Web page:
2010 Jean-Marc Burgaud Morgon Côte du Py “Réserve” (France, Burgundy, Beaujolais, Morgon): I am a huge fan of Burgaud, but this one was pretty average. Very bright and juicy; though I like lots of acidity this had too much, perhaps another year or two are needed to flush out? Good fruit and some decent minerality, though a bit too thin. Wine Advocate gave this a 91-92. I would go 87, with perhaps some improvement ahead the next few years.  Still at only about $23, hard to pass up.

Creative Commons License
This work is licensed under a Creative Commons Attribution-NonCommercial-NoDerivs 3.0 Unported License.

5 thoughts on “July 2012 Wine Tasting Notes

  1. So many temptations! So little in the way of discretionary funds….:-(

    I will have to search out the Domaine Vrignaud Chablis, as I am very partial to white burgundy when it isn’t oaked, the Moulin aux Moines burgundy, and, since the temperatures were in the upper 90s today, the Rheinpfalz. I have always felt that Rheinpfalz wines were, along with some Alsatian gewürztraminers and several white wines from the Loire Valley, some of the best bargains in delicious drinking wines in the world. When summer temperatures make me leave the reds in the cellar, nothing is quite so satisfying as a chilled glass of one of these wines with bread, fruit, and fresh or whey cheese.

      1. I’ll join in the chorus as well. Alsatian whites, not just gewurz, tend to be great values. The aromatics are captivating. 2007 Marcel Deiss Schoenenbourg Grand Vin is one of my favorites from the past couple months; apart from being delicious, it is interesting as an example of using the Burgundian terroir concept in Alsace. Most Alsatian wines are varietal, but the Schoenenbourg is a blend from one of Alsace’s top vineyards.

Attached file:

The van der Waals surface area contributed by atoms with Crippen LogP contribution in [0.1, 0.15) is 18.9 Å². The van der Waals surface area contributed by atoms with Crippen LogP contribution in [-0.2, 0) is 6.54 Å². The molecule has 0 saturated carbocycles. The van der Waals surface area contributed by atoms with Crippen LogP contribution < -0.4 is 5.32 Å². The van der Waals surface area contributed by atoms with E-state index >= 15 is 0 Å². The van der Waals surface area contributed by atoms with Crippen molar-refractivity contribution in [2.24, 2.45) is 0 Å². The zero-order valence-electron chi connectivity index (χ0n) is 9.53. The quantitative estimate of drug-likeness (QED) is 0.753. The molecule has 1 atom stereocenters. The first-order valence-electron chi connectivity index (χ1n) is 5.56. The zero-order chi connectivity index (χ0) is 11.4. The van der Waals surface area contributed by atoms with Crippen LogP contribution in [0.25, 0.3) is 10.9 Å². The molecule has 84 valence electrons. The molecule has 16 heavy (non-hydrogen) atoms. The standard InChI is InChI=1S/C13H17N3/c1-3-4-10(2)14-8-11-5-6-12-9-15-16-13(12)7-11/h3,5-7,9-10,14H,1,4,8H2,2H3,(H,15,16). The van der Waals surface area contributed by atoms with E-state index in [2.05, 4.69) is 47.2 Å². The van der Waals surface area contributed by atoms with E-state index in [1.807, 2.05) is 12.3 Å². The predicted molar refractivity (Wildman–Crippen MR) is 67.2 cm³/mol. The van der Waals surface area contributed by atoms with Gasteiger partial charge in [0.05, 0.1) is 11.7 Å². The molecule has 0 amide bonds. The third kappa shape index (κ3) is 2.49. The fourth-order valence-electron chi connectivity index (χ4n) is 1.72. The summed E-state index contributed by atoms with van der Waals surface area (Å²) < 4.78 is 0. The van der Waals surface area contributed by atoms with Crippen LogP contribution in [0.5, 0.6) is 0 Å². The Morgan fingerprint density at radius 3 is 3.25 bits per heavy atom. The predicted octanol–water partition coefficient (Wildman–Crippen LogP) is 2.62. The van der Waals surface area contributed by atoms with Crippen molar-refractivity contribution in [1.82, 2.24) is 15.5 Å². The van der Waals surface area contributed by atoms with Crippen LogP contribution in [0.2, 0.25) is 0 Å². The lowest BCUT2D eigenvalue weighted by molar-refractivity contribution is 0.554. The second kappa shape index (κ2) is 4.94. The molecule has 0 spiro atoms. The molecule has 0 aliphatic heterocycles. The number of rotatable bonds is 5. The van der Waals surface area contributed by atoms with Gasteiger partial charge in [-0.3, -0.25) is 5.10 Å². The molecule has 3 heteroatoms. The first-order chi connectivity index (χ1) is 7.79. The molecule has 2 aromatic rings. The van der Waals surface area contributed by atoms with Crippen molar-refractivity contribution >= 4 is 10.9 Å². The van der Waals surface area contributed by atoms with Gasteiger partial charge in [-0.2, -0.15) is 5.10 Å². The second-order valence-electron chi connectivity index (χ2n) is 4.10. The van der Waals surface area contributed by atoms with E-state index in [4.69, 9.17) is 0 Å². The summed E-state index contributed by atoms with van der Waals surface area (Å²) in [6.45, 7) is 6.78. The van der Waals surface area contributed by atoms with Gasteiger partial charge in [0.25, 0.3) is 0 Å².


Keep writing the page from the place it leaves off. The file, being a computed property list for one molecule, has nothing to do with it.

July was kind to both of us it seems. I mean to track down a couple of the bottles you recommend. For my part, I enjoyed a wonderful bottle of 2002 Henri Goutorbe Special Club a few weeks ago. What I love about the Special Club bottlings is the individual character and slice of terroir each offers. The Goutorbe is from vineyards in Ay, and displays the wonderful blueberry and fig notes that that village is famous for, so it’s tasty and instructional at the same time. My wife drank alongside and her first comment was that it reminder her of fig newtons. I agreed, but had to add that fig newtons aren’t quite as lovely as vintage Goutorbe.

      2. I did find the 02 you mentioned, but will not get it delivered until Winter, cannot wait! The Deiss you mention is always one of my favorites, though it has been a couple years since I have had one to enjoy. Looks like I need to get on the ball — perfect time to drink these due to the horribly hot Phoenix weather! Chris

      3. I think you’re referring to the ’06 (or ’04?) Hebrart, correct? I remember that p.c. had an incredible price on it a month or so ago. I’ve never actually had the Hebrart Special Club, but based off his NV bottlings, I don’t think you’ll be disappointed.


Leave a Reply